Thursday, 30 April 2015

don't pass the doughnuts


Thursday evening I was along to the Guardian's offices to be part of a pre-election discussion. Yvonne Roberts is pooling thinking to write this Sunday's Observer leader article to show a position. This count-down discussion took place in the hour or so ahead of the BBC's televised debate which further reinforced some of the points raised.

One frustration is the way that the politicians (particularly the Tories) won't explain where the savings they intend to make will actually come from.
There’s a similar integrity gap around discussion of the statistics released a couple of days ago, causing both the major parties to declare victory for essentially opposing points of view. It isn’t just slapdash (which would be almost forgivable) - its a more calculated disdain for the voters, exemplified in the Tory positioning.

I've also wondered about some of the topics being used to drive the debates. Europe and 'the deficit' being a couple of examples. Will Hutton and Andrew Rawnsley raised the point about the deficit and its financial treatment. It was along the lines of ‘borrow cheap money on long term repayment and use it to build economic strength’. A subtle point that runs counter to the Tory position and doesn't get much airtime. Instead we get Cameron saying work hard, take the medicine, further austerity (I suspect he's been told to dial that down now) and more undisclosed cuts so that he can 'finish the job'. I've noticed he uses 'I' a lot, rather than 'We', when talking about his party and its direction. He's not using the phrase 'Small State' yet, but I expect it will emerge sooner or later.

For Europe, the televised debate actually surfaced Nick Clegg's positioning, which amounts to only holding a referendum if there's a surrender of Sovereignty. Again it's subtle but avoids the EU-debate as a noisy distraction and major source of economic instability. His position comes out against the 'Small State' argument: be alone and potentially fragmenting or be part of a 500m people market.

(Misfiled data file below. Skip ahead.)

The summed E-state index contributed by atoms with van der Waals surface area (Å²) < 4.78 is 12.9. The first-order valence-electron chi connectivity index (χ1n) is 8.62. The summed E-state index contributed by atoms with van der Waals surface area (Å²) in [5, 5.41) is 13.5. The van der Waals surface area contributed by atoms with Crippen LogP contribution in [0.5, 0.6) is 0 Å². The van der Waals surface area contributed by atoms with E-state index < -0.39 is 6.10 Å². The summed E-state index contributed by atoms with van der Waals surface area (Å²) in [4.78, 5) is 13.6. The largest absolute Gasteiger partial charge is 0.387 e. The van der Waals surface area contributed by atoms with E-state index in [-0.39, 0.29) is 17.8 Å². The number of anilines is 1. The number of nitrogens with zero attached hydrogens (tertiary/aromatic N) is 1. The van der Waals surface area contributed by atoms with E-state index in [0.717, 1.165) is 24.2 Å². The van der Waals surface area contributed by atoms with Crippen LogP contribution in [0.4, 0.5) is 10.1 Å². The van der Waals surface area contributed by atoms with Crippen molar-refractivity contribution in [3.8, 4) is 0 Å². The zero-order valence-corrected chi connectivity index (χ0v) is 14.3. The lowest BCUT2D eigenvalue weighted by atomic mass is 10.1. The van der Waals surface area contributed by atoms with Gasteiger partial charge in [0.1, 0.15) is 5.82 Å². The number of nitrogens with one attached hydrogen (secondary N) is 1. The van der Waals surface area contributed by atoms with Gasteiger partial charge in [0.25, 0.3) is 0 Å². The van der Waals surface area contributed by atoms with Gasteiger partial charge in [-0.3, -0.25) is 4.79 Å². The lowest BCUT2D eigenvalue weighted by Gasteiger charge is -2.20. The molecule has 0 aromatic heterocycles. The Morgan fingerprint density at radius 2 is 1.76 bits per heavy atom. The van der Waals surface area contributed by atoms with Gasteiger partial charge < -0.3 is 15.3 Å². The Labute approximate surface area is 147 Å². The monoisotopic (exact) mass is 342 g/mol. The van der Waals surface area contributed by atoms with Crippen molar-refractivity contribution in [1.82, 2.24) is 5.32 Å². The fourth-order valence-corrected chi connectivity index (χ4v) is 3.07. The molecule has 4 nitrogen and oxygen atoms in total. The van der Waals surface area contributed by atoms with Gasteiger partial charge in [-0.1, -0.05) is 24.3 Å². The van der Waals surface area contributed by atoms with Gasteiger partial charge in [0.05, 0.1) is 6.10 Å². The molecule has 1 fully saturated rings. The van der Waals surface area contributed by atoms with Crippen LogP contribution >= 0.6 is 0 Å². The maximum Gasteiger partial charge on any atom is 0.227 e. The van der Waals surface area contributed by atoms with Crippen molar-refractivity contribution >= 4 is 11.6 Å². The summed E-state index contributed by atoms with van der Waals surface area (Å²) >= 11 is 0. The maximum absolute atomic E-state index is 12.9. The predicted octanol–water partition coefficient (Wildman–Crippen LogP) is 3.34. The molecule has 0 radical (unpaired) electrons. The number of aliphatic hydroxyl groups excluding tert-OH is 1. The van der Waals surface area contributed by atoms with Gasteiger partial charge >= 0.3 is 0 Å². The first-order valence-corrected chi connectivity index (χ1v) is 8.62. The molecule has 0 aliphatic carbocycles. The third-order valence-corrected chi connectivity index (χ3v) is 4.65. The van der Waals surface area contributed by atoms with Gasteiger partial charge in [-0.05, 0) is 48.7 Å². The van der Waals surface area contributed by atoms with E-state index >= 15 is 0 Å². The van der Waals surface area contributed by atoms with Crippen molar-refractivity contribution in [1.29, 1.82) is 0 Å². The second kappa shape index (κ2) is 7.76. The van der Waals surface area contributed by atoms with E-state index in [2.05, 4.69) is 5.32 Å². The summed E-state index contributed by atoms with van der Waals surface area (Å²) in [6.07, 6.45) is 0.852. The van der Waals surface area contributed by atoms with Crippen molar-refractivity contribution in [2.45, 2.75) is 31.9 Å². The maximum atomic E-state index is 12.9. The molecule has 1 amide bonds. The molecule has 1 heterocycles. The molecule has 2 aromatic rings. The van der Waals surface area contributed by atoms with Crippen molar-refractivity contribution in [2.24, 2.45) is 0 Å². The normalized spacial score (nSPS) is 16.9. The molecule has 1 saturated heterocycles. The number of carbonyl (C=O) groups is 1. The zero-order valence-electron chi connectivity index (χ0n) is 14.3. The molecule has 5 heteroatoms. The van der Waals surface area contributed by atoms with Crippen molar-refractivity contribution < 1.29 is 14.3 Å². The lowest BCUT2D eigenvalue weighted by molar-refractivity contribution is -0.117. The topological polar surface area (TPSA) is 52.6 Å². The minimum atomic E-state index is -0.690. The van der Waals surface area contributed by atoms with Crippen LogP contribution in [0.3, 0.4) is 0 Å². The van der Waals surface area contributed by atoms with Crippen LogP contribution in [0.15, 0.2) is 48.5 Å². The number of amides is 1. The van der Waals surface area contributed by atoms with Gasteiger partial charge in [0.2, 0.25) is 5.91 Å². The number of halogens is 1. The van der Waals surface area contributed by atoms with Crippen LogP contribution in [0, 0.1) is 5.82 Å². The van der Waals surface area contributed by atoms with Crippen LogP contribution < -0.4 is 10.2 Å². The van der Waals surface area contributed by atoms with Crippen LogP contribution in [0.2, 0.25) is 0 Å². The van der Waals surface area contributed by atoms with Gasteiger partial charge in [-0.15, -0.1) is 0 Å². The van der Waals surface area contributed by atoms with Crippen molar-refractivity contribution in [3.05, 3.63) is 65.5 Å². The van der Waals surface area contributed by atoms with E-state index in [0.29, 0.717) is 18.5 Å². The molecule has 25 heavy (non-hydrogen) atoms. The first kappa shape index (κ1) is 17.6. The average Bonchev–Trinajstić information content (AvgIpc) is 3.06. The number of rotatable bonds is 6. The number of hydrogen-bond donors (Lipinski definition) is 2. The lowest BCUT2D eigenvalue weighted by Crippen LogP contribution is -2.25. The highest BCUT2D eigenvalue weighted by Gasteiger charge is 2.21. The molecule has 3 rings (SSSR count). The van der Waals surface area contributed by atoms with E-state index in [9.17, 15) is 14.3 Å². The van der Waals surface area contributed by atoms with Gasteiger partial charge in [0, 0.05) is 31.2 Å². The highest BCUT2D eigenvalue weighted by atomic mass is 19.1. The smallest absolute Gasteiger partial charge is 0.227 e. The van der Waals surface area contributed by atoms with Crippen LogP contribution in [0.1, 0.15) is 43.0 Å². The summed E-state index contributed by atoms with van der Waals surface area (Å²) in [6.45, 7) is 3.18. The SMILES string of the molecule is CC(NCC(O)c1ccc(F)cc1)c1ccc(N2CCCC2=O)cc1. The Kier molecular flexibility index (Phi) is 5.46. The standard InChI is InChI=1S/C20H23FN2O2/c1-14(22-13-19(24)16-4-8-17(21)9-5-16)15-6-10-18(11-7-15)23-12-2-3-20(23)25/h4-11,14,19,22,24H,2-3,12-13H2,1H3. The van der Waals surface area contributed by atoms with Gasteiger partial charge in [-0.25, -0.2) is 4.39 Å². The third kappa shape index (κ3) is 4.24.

John Mulholland added points about electoral reform, first raised in some of Polly Trenow’s commentary about the middle-aged white men running things. There’s a game being played in the political system, where regular faces have right of tenure to the comfortable club.

Of course Cameron and his sound-bite puppeteers like the current set-up and shape of Parliament. Westminster may temporarily move across the road whilst the Palace gets rebuilt, but there’s still a high probability that the £3bn rebuild will keep the same sword-length system in place. If so, it will be such a waste of money. Contra-voters in habitually-voting massive-majority constituencies like mine have little real chance to affect anything - no wonder people become disengaged.

Well, that's the fifth week of eating election doughnuts. One more to go.

1 comment:

Pat said...

I have become disengaged but as I elected for a postal vote this year I just got on and did it - because - as a woman I can - but with little conviction.